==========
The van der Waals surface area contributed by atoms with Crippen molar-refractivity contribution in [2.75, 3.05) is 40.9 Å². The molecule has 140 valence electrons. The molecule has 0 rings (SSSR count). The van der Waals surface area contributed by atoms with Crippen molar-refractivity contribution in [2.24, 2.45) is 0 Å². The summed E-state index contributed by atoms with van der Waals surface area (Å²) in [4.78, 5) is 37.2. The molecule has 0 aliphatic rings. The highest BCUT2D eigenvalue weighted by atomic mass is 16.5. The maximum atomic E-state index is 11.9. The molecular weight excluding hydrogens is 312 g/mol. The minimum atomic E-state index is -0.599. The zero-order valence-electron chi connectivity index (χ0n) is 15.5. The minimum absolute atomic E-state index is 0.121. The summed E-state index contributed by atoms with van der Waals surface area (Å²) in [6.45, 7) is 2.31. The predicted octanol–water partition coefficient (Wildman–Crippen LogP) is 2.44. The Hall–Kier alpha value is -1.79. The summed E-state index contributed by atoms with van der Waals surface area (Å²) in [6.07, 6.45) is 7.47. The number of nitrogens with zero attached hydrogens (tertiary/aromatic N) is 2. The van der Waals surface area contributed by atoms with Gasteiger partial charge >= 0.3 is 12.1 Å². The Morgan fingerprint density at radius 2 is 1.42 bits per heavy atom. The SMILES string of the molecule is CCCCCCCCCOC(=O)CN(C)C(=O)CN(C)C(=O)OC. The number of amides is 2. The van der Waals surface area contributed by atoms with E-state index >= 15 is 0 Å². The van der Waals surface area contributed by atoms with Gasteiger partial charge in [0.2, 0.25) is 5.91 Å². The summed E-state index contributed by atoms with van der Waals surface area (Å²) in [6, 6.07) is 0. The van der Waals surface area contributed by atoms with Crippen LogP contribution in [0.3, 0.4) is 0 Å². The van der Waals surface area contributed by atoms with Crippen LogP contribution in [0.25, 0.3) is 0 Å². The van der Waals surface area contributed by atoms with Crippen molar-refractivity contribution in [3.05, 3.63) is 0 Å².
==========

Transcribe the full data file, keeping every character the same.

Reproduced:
The van der Waals surface area contributed by atoms with Crippen molar-refractivity contribution in [2.75, 3.05) is 40.9 Å². The molecule has 140 valence electrons. The molecule has 0 rings (SSSR count). The van der Waals surface area contributed by atoms with Crippen molar-refractivity contribution in [2.24, 2.45) is 0 Å². The summed E-state index contributed by atoms with van der Waals surface area (Å²) in [4.78, 5) is 37.2. The molecule has 0 aliphatic rings. The highest BCUT2D eigenvalue weighted by atomic mass is 16.5. The maximum atomic E-state index is 11.9. The molecular weight excluding hydrogens is 312 g/mol. The minimum atomic E-state index is -0.599. The zero-order valence-electron chi connectivity index (χ0n) is 15.5. The minimum absolute atomic E-state index is 0.121. The summed E-state index contributed by atoms with van der Waals surface area (Å²) in [6.45, 7) is 2.31. The predicted octanol–water partition coefficient (Wildman–Crippen LogP) is 2.44. The Hall–Kier alpha value is -1.79. The summed E-state index contributed by atoms with van der Waals surface area (Å²) in [6.07, 6.45) is 7.47. The number of nitrogens with zero attached hydrogens (tertiary/aromatic N) is 2. The van der Waals surface area contributed by atoms with Gasteiger partial charge >= 0.3 is 12.1 Å². The Morgan fingerprint density at radius 2 is 1.42 bits per heavy atom. The SMILES string of the molecule is CCCCCCCCCOC(=O)CN(C)C(=O)CN(C)C(=O)OC. The number of amides is 2. The van der Waals surface area contributed by atoms with E-state index >= 15 is 0 Å². The van der Waals surface area contributed by atoms with Gasteiger partial charge in [0.2, 0.25) is 5.91 Å². The summed E-state index contributed by atoms with van der Waals surface area (Å²) in [6, 6.07) is 0. The van der Waals surface area contributed by atoms with Crippen LogP contribution in [0.3, 0.4) is 0 Å². The van der Waals surface area contributed by atoms with Crippen LogP contribution in [0.25, 0.3) is 0 Å². The van der Waals surface area contributed by atoms with Crippen molar-refractivity contribution in [3.05, 3.63) is 0 Å².